Plantations were an important aspect of the history of the American South and of course Gadsden County, particularly the antebellum (pre-American Civil War) South. The mild subtropical climate, plentiful rainfall, and fertile soils of the south allowed large plantations to flourish and in Gadsden County, the plantation crops generally revolved around shade tobacco and cotton. While no working plantations exist today, there is some history worth noting, and one plantation worth visiting called the White Dog Plantation.

White Dog Plantation
If you truly want to experience something original and unique, come stay and play at the White Dog Plantation. This is an amazingly unique 60-acre retreat for lovers of nature, history and yes, dogs; not only a natural setting steeped in Florida history, but the perfect place for a wedding, meeting, or relaxing getaway. White Dog is a village of historical buildings including the c.1828 Nicholson farmhouse, which is on the National Historic Register, as well as several historic buildings that were moved to the site by Paul Nicholson, a former owner of the property and developer of the much beloved but now closed Nicholson Farmhouse Restaurant.

Behind the village is a gorgeous ravine with a large spring, huge trees, and a nature trail open to the guests of White Dog Plantation. The uplands in front of the village are managed as gopher tortoise, bluebird and native wildflower habitat. You've got to experience this.

Rocky Comfort Plantation

Near SR 65B and 267 in Wetumpka, Florida stood Rocky Comfort, the plantation home of Bryan Croom, a native of North Carolina who settled in Gadsden County in 1826 with his family and slaves. Croom cultivated cotton and prospered to such an extent that he became one of the largest landholders in middle Florida. In addition to his holdings in Gadsden, Croom owned Goodwood Plantation near Tallahassee. He was the brother of Hardy Bryan Croom, discoverer of the Florida Torreya tree.

Located in Mt. Pleasant; In the 1820's, settlers from Georgia, South Carolina and other states came to the new United States Territory of Florida in search of land to homestead. One such frontiersman was Thomas Dawsey, who by 1824 was residing in the Gadsden County area. In 1827 Dawsey purchased the 160 acres upon which this house stands from the United States Public Land Office, a common practice for homesteaders. Another pioneer in the region was Joshua Davis, who brought his family from Laurens County, South Carolina to a farm two miles west of Quincy ca. 1828. He soon moved to the North Mosquito Creek community located about a mile northeast of this site. Between 1830 and 1849, Joshua Davis acquired the Dawsey property and moved with his wife and five children into what would be their permanent home.

By 1830, a road had been built through this area from Quincy to the Apalachicola River crossing at Chattahoochee. Stage-coaches carrying mail and passengers through this fertile and well-populated farming region traveled over what was known as "the upper road." Some evidence suggests the Joshua Davis House served as a stage-coach stop and perhaps as a horse-changing station. This house was the focal point of cotton, tobacco, and corn plantation which by 1859 consisted of 1440 acres of land on which Joshua Davis had as many as 33 slaves, 6 horses, and 135 cattle.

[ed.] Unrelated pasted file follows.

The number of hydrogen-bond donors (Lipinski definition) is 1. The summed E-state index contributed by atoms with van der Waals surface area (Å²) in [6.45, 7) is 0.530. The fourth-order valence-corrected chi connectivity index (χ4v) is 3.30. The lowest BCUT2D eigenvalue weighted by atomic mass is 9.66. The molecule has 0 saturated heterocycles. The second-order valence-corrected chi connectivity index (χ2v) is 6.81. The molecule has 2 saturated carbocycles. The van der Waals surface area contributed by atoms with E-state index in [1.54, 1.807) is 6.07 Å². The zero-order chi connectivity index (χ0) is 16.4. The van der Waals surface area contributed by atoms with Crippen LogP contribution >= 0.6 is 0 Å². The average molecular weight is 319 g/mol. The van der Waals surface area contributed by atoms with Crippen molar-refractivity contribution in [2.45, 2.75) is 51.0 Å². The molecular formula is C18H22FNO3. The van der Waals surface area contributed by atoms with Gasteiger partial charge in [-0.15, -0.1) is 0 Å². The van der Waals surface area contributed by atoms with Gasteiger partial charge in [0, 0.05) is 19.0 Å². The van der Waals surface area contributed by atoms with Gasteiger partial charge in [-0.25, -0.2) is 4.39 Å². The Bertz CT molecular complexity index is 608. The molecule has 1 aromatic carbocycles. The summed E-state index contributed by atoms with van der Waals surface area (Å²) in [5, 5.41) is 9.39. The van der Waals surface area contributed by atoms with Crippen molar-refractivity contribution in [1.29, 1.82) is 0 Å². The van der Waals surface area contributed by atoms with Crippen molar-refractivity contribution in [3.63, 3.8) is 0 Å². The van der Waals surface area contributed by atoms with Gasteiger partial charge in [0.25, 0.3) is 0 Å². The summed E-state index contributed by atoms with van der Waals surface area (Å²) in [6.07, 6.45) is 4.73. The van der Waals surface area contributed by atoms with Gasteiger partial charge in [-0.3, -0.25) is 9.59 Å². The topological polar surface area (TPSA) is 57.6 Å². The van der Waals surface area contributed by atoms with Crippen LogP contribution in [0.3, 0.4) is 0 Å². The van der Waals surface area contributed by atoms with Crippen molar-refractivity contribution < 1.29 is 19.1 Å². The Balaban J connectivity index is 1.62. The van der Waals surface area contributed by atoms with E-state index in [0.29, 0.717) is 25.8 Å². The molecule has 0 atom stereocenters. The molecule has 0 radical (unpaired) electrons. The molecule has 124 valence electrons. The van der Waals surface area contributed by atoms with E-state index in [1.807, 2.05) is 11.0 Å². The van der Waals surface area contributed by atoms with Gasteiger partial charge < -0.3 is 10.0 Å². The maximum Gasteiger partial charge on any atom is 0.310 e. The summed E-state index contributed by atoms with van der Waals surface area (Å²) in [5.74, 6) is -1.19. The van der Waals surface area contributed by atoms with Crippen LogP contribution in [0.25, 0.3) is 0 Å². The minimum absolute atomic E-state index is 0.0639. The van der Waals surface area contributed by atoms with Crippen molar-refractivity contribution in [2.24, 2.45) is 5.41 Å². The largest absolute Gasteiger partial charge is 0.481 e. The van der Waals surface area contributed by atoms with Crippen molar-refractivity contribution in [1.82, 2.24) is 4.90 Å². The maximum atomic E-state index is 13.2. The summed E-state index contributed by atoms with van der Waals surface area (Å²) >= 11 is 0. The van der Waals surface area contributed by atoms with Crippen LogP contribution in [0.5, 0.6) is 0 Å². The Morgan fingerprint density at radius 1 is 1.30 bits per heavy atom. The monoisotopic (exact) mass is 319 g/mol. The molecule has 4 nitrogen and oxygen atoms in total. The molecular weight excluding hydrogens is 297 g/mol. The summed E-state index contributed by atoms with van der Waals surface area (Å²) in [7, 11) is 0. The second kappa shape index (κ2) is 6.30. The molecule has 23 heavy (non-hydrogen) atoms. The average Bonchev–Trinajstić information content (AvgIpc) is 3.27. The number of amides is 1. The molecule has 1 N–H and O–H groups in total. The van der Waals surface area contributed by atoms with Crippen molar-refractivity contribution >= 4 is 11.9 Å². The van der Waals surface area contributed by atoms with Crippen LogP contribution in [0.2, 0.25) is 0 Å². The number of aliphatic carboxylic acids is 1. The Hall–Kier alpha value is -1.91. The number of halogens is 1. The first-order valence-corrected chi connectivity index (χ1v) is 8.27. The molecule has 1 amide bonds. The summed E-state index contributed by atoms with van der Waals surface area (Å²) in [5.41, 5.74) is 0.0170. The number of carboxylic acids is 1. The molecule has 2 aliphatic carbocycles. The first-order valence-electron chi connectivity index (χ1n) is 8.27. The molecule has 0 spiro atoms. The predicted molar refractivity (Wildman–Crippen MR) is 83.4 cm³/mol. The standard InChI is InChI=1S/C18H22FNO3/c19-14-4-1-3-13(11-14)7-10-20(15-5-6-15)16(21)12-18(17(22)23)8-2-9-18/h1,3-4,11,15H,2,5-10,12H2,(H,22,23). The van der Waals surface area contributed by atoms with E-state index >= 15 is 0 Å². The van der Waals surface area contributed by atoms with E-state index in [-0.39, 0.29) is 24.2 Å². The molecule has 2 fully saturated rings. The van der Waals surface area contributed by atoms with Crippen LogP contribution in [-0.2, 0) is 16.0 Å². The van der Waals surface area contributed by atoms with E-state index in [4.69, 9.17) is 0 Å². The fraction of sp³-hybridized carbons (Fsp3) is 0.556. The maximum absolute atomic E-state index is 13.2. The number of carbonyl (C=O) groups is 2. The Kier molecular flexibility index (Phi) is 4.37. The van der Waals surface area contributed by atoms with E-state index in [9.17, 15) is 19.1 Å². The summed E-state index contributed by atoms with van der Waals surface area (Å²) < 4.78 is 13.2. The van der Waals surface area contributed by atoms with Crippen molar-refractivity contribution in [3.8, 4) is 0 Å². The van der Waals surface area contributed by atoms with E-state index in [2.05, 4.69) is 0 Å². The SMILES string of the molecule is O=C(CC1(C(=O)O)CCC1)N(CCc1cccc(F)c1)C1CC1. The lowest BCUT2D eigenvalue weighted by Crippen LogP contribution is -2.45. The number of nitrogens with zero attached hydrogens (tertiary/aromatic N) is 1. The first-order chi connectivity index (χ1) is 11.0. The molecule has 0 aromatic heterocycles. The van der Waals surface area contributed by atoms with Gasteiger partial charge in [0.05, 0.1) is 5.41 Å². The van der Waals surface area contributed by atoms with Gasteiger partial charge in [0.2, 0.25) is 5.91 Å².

Rocky Comfort Farms (not to be confused with Rocky Comfort Plantation)
6441 Pat Thomas Parkway
Quincy, Florida 32351

Rocky Comfort Farm features more than 230 acres of pastoral scenery of an untouched natural environment containing numerous species of wildlife. The Farm allows visitors to experience life on a family-owned historic farm by providing opportunities to interact with farm animals and to enjoy fun farm activities such as hayrides, a wagon train, and a children’s playground. The property also contains unique hiking trails that vary in length but are accessible to all.

Rocky Comfort has approximately 75 cattle, two acres of pumpkins, and two acres of millet (a gluten free material). They also raise bees and collect honey, which is very popular for both consumption and homeopathic medicinal use. The honey is sold in the gift shop along with the works of local craftsmen. The facility also provides educational classes to area schoolchildren; these classes allow the children to feed cows, practice milking on a wooden cow, and churn their own butter.

From September through November, the Farm hosts an average of 100 children per day, totaling 3,174 last school season. At the end of each field trip, each child is given a mini pumpkin to take home as a unique memento of their visit. They also receive a coupon for free admission for a future visit. The Farm also hosts seasonal events, including the Fall Fun Festival and the Christmas Tunnel of Lights.